To adapt to not only a new environment but also a new culture takes a flexible and adaptable personality type. So if you are the type that loves routine and predictability, you’d need to consider long and hard whether retiring abroad is for you.
Medical Care:
A resource to determine the quality and eligibility of medical care is to ask the expats that live there and are using the medical system. Look for expat forums such as the Future Expat Forum on LinkedIn .
Economic Stability/Inflation:
It is prudent to choose a country with a relatively low inflation rate or at least not one that is higher than ours.
Davidson has links to sources for this information.

Personal Safety:
Start with the U.S. State Department. Their website offers reports on terrorism as well as crime rates by country, broken down by counties. You can also post questions on some of the many expat blogs to gather the word literally from the street – Expat Exchange has hundreds of expat blogs.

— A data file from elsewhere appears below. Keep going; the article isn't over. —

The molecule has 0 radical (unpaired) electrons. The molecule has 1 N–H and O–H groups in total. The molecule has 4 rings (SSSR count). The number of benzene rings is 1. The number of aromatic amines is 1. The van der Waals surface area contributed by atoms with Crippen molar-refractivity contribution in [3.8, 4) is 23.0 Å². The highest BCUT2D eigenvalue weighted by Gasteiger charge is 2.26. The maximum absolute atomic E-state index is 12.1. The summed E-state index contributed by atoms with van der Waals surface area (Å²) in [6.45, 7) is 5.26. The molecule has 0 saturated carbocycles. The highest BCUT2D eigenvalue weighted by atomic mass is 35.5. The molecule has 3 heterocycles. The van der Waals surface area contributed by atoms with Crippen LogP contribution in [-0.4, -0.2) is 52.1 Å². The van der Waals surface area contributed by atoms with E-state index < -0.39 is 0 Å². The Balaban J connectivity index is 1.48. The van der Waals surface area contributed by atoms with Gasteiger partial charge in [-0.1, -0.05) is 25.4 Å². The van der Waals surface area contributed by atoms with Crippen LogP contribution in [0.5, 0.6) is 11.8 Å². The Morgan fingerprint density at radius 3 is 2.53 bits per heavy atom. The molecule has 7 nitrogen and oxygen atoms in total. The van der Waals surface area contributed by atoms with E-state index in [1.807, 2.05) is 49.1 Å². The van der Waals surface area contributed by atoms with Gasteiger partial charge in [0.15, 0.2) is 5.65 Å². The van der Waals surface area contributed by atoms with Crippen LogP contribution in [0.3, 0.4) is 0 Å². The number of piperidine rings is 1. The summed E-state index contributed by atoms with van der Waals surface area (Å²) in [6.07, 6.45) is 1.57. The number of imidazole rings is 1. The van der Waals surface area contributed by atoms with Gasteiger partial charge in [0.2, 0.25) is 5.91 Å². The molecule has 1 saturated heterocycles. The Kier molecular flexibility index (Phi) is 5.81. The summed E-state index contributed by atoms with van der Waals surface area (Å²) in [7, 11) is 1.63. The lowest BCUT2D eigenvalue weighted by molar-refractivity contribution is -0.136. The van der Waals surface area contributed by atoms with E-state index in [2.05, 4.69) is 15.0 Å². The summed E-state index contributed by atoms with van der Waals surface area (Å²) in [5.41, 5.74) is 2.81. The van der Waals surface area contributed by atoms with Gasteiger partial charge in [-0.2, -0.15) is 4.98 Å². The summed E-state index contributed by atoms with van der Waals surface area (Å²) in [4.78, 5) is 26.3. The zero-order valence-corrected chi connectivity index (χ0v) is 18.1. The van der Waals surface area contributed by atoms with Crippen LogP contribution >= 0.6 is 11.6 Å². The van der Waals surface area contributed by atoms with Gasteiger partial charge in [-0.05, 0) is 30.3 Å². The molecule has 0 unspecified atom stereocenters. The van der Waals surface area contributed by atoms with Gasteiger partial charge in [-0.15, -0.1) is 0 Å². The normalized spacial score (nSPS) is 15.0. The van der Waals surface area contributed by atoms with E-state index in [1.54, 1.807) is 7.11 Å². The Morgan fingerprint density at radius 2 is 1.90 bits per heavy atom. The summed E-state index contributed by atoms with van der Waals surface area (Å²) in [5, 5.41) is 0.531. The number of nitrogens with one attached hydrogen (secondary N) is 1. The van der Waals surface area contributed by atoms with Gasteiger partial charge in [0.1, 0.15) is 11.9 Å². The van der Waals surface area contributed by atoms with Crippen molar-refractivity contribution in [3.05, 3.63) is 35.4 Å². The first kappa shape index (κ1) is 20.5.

I am interested in Mazatlan and am a member of the Mazinfo expat group and can ask any question about living in Mexico of the expats and always get good answers.

UPDATE: we have moved to San Miguel, after investigating Puerto Vallarta.

Saturday, May 23, 2015

Mexican Literature

Mexico News Daily is just one option for Spanish-challenged expatriates and others with an interest in reading about Mexico: the Scottish Book Trust has come up with 10 others.

The 10 options offer readers the opportunity to take a tour through Mexico with some “fantastic works,” says the Trust: all are novels written by Mexican writers and translated into English.

This country has been producing some very good work, it says, but is often seen as an after-thought in Latin American literature. Colombia has Gabriel García Marquez and Brazil boasts Paulo Coehlo, for example. Literature by Mexican writers, on the other hand, instead of hitting the Engish-speaking world with a huge splash, produces just a quiet ripple.

The 10 recommended books are described as “wonderful novels that you should get to know.” Here, then, to help make a bit of a splash, are the books in question, along with some descriptions from the Trust and others. - See more at:

Pueblos Magicos